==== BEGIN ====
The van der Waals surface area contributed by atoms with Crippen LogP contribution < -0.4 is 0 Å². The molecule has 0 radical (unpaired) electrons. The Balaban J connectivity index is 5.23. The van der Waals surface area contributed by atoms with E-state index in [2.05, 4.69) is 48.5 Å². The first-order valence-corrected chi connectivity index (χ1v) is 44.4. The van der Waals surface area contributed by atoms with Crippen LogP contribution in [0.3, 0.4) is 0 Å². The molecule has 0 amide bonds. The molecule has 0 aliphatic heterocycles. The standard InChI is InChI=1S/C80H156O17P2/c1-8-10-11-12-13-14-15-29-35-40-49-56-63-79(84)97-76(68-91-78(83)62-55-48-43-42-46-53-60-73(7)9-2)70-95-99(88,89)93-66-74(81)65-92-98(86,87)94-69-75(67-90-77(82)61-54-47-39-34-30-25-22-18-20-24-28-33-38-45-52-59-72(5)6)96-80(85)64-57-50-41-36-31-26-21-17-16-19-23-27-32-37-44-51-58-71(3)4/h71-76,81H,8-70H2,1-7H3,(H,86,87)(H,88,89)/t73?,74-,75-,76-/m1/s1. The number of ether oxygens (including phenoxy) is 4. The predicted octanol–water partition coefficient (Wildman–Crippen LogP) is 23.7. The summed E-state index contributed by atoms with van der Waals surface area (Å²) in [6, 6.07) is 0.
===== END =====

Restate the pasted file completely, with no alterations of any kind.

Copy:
The van der Waals surface area contributed by atoms with Crippen LogP contribution < -0.4 is 0 Å². The molecule has 0 radical (unpaired) electrons. The Balaban J connectivity index is 5.23. The van der Waals surface area contributed by atoms with E-state index in [2.05, 4.69) is 48.5 Å². The first-order valence-corrected chi connectivity index (χ1v) is 44.4. The van der Waals surface area contributed by atoms with Crippen LogP contribution in [0.3, 0.4) is 0 Å². The molecule has 0 amide bonds. The molecule has 0 aliphatic heterocycles. The standard InChI is InChI=1S/C80H156O17P2/c1-8-10-11-12-13-14-15-29-35-40-49-56-63-79(84)97-76(68-91-78(83)62-55-48-43-42-46-53-60-73(7)9-2)70-95-99(88,89)93-66-74(81)65-92-98(86,87)94-69-75(67-90-77(82)61-54-47-39-34-30-25-22-18-20-24-28-33-38-45-52-59-72(5)6)96-80(85)64-57-50-41-36-31-26-21-17-16-19-23-27-32-37-44-51-58-71(3)4/h71-76,81H,8-70H2,1-7H3,(H,86,87)(H,88,89)/t73?,74-,75-,76-/m1/s1. The number of ether oxygens (including phenoxy) is 4. The predicted octanol–water partition coefficient (Wildman–Crippen LogP) is 23.7. The summed E-state index contributed by atoms with van der Waals surface area (Å²) in [6, 6.07) is 0.